ATTENDING TO THE PRESENT

dawnYet God has made everything beautiful for its own time. He has planted eternity in the human heart, but even so, people cannot see the whole scope of God’s work from beginning to end. [Ecclesiastes 3:11 NLT

Jesus once said that Satan was a thief. Satan does not steal money, for he knows that money has no eternal value. He steals only what has eternal value – primarily the souls of men. [Zac Poonen]

C.S. Lewis’ religious satire The Screwtape Letters consists of 31 letters written by the senior demon Screwtape to his nephew Wormwood, a novice demon in charge of acquiring the soul of a young man. Screwtape’s suggestions of ways to cause the fellow’s damnation could be described as a self-help book in reverse. As the diabolical demon advises Wormwood in methods of temptation, the reader learns Satan’s assorted strategies and ruses and what not to let happen. While walking the other morning, I thought of Screwtape’s advice to Wormwood regarding the young man’s focus of attention.

To beat the heat of Southwest Florida, I start my walk while it still is dark. When crossing one of our bridges, the previous night’s full moon was on my left and the coming day’s sunrise on the right. Caught between the day that was and the day yet to come, I thought of Screwtape’s words that God prefers man to be concerned with either the present or eternity rather than yesterday or tomorrow. When in the moment, he is “obeying the present voice of conscience, bearing the present cross, receiving the present grace, [or] giving thanks for the present pleasure.”  When considering eternity, he is meditating on God. Wanting neither of those things, Screwtape advises Wormwood to get the young man to live in the frozen past or the unknown future.

Of the two methods, Screwtape prefers getting him to live in the future: either in perpetual anticipation of the rainbow’s end or in constant fear of the horrors tomorrow may bring. Clarifying his point about the future, Screwtape explains that God expects man to make plans but planning for tomorrow’s work actually is today’s duty. God, however, doesn’t want man to place his expectations in the future. Naïve optimism and unrealistic expectations inevitably end in disappointment while anxiety and distress rob the present of joy. Unlike God, the demons want man to be “hagridden by the future” and so obsessed by images of either a surefire windfall or a pending catastrophe that he will be willing to do anything to attain his pipe dream or prevent the disaster. If there ever were a time we’re tempted to live in a pre-pandemic yesterday, ignore reality and view tomorrow with rose-colored glasses, or be so fearful of the future we can’t face it, that time is now. When we focus on yesterday or tomorrow, we’re playing right into our enemy’s hands.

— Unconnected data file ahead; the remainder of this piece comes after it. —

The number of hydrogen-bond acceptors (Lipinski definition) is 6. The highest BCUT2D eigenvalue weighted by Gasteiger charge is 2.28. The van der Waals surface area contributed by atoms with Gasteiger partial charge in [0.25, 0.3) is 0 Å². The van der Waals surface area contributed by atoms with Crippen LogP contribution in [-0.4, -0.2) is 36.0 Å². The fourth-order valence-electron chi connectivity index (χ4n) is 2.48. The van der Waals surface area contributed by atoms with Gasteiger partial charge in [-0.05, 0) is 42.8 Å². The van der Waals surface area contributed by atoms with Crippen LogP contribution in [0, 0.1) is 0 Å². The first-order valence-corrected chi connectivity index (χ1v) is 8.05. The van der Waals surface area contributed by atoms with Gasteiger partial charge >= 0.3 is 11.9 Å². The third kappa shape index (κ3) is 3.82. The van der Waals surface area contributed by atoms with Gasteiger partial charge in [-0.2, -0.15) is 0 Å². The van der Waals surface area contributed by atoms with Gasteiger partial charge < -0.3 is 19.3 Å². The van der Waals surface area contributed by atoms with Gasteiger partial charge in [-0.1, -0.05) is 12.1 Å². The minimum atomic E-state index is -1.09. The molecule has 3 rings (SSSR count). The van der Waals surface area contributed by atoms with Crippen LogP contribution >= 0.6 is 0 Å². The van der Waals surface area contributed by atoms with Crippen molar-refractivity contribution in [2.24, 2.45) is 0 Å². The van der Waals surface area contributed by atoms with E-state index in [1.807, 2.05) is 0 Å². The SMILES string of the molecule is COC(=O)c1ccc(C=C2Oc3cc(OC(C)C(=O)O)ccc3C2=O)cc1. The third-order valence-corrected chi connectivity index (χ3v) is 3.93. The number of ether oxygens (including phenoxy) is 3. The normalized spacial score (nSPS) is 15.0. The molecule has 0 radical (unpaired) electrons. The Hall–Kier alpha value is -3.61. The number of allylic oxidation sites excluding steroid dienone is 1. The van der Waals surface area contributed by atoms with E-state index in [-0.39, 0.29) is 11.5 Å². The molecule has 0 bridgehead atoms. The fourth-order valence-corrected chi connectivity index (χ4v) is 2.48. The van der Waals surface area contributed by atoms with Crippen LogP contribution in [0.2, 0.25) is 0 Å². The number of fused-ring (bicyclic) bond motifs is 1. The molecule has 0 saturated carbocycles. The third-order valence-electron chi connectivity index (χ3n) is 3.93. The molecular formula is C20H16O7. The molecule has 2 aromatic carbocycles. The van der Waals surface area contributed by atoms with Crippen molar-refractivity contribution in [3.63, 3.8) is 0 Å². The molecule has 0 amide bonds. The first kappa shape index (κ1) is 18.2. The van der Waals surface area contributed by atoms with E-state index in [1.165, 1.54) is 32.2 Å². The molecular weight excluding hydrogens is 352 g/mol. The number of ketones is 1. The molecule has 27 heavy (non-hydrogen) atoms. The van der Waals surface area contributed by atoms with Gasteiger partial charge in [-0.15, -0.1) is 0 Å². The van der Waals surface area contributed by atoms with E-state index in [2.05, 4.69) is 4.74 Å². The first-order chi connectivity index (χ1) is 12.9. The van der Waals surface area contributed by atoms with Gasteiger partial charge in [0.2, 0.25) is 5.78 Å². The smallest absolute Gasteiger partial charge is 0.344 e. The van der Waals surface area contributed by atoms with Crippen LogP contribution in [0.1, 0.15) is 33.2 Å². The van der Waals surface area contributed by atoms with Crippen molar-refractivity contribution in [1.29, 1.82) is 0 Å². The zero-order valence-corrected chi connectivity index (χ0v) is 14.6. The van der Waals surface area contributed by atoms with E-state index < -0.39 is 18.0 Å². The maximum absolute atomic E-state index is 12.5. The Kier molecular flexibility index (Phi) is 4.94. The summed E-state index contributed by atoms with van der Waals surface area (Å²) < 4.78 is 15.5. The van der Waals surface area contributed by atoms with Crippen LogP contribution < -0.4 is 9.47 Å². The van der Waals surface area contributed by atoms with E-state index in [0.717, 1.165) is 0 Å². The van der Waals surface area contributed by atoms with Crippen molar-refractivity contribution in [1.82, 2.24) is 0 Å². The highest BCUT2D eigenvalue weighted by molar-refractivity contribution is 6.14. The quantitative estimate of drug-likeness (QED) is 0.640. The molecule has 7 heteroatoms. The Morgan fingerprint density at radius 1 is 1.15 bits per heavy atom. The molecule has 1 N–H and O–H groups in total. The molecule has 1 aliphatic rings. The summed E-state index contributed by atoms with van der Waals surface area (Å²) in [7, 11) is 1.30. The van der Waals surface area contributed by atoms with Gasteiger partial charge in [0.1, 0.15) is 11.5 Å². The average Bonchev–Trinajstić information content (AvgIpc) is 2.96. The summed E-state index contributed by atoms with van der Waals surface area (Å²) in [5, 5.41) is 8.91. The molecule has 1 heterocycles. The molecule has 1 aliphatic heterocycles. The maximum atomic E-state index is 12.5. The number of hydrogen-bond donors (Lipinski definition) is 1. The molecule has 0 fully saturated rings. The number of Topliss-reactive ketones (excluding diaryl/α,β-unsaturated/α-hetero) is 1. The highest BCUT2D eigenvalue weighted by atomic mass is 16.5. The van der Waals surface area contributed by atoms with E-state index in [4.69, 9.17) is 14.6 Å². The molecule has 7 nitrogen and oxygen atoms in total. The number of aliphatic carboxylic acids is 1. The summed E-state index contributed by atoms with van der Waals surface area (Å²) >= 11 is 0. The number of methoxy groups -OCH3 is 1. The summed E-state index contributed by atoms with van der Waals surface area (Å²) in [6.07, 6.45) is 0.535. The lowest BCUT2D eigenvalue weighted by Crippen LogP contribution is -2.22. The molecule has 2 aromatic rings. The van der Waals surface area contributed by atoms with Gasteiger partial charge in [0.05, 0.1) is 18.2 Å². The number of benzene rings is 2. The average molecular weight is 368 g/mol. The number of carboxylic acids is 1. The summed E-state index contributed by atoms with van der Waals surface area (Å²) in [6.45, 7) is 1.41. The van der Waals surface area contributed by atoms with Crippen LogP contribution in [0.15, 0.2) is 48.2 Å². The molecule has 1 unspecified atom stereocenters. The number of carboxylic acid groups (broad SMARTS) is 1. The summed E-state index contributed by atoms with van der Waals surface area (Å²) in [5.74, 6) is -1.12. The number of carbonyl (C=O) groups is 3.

Standing on the bridge, I knew God wanted me to attend to the present—to leave yesterday behind and accept with faith what tomorrow brings. As I walked forward, however, I remembered that He also wants me to attend to eternity—to look beyond time to Him: the Eternal One who holds yesterday, today, tomorrow, and eternity in His loving hands.

God has set Eternity in our heart, and man’s infinite capacity cannot be filled or satisfied with the things of time and sense. [F.B. Meyer]

So don’t worry about these things, saying, ‘What will we eat? What will we drink? What will we wear?’ These things dominate the thoughts of unbelievers, but your heavenly Father already knows all your needs. Seek the Kingdom of God above all else, and live righteously, and he will give you everything you need. [Matthew 6:31-34 (NLT)]

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CARKING CARE

Give your burdens to the Lord, and he will take care of you. He will not permit the godly to slip and fall. [Psalm 55:22 (NLT)]

The Valley of Vision is a collection of Puritan prayers spanning from the sixteenth through the late nineteenth centuries. Having grown up with the King James Bible, its antiquated thees and thous along with verbs forms like wilt, didst, and makest don’t bother me. Their formality actually adds to the beauty and charm of the prayers. Although context usually explained outdated words like nethermost, subserve, and extenuations, I had to look up a few new words like peradventure.

Although I’d never seen the word carking, I immediately knew what the author meant when writing, “Deliver me from carking care…” Sounding like a crow’s unpleasant cry, the phrase “carking care” sounds as disagreeable as what it describes: oppressive worry!